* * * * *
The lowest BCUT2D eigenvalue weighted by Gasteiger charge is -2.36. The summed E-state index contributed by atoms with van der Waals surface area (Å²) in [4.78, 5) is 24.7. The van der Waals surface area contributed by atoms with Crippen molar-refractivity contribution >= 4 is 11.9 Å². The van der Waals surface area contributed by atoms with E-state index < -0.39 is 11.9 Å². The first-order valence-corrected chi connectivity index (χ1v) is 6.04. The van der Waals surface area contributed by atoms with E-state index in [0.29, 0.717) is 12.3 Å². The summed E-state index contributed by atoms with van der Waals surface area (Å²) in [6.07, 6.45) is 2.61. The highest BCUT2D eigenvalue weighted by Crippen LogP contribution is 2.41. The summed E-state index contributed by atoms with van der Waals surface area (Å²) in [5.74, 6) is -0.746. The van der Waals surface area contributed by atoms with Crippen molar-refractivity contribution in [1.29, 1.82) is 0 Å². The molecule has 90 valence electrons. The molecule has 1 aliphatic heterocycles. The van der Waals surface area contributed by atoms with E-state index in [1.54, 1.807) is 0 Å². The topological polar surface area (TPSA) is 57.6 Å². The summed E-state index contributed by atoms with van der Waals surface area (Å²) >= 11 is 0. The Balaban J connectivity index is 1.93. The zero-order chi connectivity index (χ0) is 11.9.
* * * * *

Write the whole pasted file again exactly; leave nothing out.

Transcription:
The lowest BCUT2D eigenvalue weighted by Gasteiger charge is -2.36. The summed E-state index contributed by atoms with van der Waals surface area (Å²) in [4.78, 5) is 24.7. The van der Waals surface area contributed by atoms with Crippen molar-refractivity contribution >= 4 is 11.9 Å². The van der Waals surface area contributed by atoms with E-state index < -0.39 is 11.9 Å². The first-order valence-corrected chi connectivity index (χ1v) is 6.04. The van der Waals surface area contributed by atoms with E-state index in [0.29, 0.717) is 12.3 Å². The summed E-state index contributed by atoms with van der Waals surface area (Å²) in [6.07, 6.45) is 2.61. The highest BCUT2D eigenvalue weighted by Crippen LogP contribution is 2.41. The summed E-state index contributed by atoms with van der Waals surface area (Å²) in [5.74, 6) is -0.746. The van der Waals surface area contributed by atoms with Crippen molar-refractivity contribution in [1.29, 1.82) is 0 Å². The molecule has 90 valence electrons. The molecule has 1 aliphatic heterocycles. The van der Waals surface area contributed by atoms with E-state index in [1.54, 1.807) is 0 Å². The topological polar surface area (TPSA) is 57.6 Å². The summed E-state index contributed by atoms with van der Waals surface area (Å²) >= 11 is 0. The Balaban J connectivity index is 1.93. The zero-order chi connectivity index (χ0) is 11.9.